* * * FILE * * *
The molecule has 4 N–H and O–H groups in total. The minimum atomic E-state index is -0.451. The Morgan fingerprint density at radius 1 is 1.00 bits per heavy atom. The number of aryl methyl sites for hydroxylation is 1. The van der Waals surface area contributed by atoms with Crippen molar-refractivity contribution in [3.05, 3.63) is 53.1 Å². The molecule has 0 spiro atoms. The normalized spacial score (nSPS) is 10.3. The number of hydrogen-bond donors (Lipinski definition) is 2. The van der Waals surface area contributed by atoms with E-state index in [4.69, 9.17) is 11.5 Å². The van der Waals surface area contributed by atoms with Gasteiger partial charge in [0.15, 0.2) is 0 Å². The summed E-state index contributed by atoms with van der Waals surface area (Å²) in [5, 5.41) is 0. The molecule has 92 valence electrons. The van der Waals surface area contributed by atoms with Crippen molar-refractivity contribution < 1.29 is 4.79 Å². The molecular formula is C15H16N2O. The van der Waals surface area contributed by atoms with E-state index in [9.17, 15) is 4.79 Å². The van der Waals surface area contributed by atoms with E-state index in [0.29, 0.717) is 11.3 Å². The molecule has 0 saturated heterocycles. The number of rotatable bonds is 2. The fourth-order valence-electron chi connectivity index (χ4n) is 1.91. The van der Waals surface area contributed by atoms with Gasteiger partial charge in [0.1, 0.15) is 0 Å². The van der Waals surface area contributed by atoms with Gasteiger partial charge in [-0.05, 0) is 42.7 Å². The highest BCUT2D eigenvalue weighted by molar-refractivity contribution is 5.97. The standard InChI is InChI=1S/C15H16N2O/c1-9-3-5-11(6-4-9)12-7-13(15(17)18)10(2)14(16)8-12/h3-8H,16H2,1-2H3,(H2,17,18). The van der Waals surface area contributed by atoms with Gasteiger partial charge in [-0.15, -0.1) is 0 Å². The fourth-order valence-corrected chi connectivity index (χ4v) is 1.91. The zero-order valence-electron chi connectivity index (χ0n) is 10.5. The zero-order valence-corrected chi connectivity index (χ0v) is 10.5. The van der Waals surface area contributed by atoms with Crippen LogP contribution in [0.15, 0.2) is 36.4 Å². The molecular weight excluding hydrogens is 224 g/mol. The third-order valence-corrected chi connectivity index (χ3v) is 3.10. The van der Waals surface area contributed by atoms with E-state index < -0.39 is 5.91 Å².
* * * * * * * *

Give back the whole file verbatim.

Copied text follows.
The molecule has 4 N–H and O–H groups in total. The minimum atomic E-state index is -0.451. The Morgan fingerprint density at radius 1 is 1.00 bits per heavy atom. The number of aryl methyl sites for hydroxylation is 1. The van der Waals surface area contributed by atoms with Crippen molar-refractivity contribution in [3.05, 3.63) is 53.1 Å². The molecule has 0 spiro atoms. The normalized spacial score (nSPS) is 10.3. The number of hydrogen-bond donors (Lipinski definition) is 2. The van der Waals surface area contributed by atoms with E-state index in [4.69, 9.17) is 11.5 Å². The van der Waals surface area contributed by atoms with Gasteiger partial charge in [0.15, 0.2) is 0 Å². The summed E-state index contributed by atoms with van der Waals surface area (Å²) in [5, 5.41) is 0. The molecule has 92 valence electrons. The van der Waals surface area contributed by atoms with Crippen molar-refractivity contribution < 1.29 is 4.79 Å². The molecular formula is C15H16N2O. The van der Waals surface area contributed by atoms with E-state index in [9.17, 15) is 4.79 Å². The van der Waals surface area contributed by atoms with E-state index in [0.29, 0.717) is 11.3 Å². The molecule has 0 saturated heterocycles. The number of rotatable bonds is 2. The fourth-order valence-electron chi connectivity index (χ4n) is 1.91. The van der Waals surface area contributed by atoms with Gasteiger partial charge in [0.1, 0.15) is 0 Å². The van der Waals surface area contributed by atoms with Gasteiger partial charge in [-0.05, 0) is 42.7 Å². The highest BCUT2D eigenvalue weighted by molar-refractivity contribution is 5.97. The standard InChI is InChI=1S/C15H16N2O/c1-9-3-5-11(6-4-9)12-7-13(15(17)18)10(2)14(16)8-12/h3-8H,16H2,1-2H3,(H2,17,18). The van der Waals surface area contributed by atoms with Gasteiger partial charge in [-0.15, -0.1) is 0 Å². The fourth-order valence-corrected chi connectivity index (χ4v) is 1.91. The zero-order valence-electron chi connectivity index (χ0n) is 10.5. The zero-order valence-corrected chi connectivity index (χ0v) is 10.5. The van der Waals surface area contributed by atoms with Crippen LogP contribution in [0.15, 0.2) is 36.4 Å². The molecular weight excluding hydrogens is 224 g/mol. The third-order valence-corrected chi connectivity index (χ3v) is 3.10. The van der Waals surface area contributed by atoms with E-state index < -0.39 is 5.91 Å².